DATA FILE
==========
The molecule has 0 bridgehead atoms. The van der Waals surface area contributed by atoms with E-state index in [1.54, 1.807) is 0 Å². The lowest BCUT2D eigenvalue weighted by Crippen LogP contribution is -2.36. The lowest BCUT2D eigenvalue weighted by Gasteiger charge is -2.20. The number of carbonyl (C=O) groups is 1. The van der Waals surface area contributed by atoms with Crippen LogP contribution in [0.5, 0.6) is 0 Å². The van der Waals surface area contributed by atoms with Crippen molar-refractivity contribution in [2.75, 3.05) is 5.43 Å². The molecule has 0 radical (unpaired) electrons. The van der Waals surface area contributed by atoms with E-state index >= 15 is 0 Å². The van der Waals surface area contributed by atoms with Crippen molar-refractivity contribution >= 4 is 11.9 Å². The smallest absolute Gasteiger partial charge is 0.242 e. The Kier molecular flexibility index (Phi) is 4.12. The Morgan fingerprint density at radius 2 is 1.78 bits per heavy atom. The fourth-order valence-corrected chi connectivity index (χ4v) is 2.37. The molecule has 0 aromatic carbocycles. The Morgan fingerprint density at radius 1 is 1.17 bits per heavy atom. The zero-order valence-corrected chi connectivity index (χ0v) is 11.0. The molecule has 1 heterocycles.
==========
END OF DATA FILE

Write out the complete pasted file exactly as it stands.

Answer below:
The molecule has 0 bridgehead atoms. The van der Waals surface area contributed by atoms with E-state index in [1.54, 1.807) is 0 Å². The lowest BCUT2D eigenvalue weighted by Crippen LogP contribution is -2.36. The lowest BCUT2D eigenvalue weighted by Gasteiger charge is -2.20. The number of carbonyl (C=O) groups is 1. The van der Waals surface area contributed by atoms with Crippen LogP contribution in [0.5, 0.6) is 0 Å². The van der Waals surface area contributed by atoms with Crippen molar-refractivity contribution in [2.75, 3.05) is 5.43 Å². The molecule has 0 radical (unpaired) electrons. The van der Waals surface area contributed by atoms with E-state index >= 15 is 0 Å². The van der Waals surface area contributed by atoms with Crippen molar-refractivity contribution >= 4 is 11.9 Å². The smallest absolute Gasteiger partial charge is 0.242 e. The Kier molecular flexibility index (Phi) is 4.12. The Morgan fingerprint density at radius 2 is 1.78 bits per heavy atom. The fourth-order valence-corrected chi connectivity index (χ4v) is 2.37. The molecule has 0 aromatic carbocycles. The Morgan fingerprint density at radius 1 is 1.17 bits per heavy atom. The zero-order valence-corrected chi connectivity index (χ0v) is 11.0. The molecule has 1 heterocycles.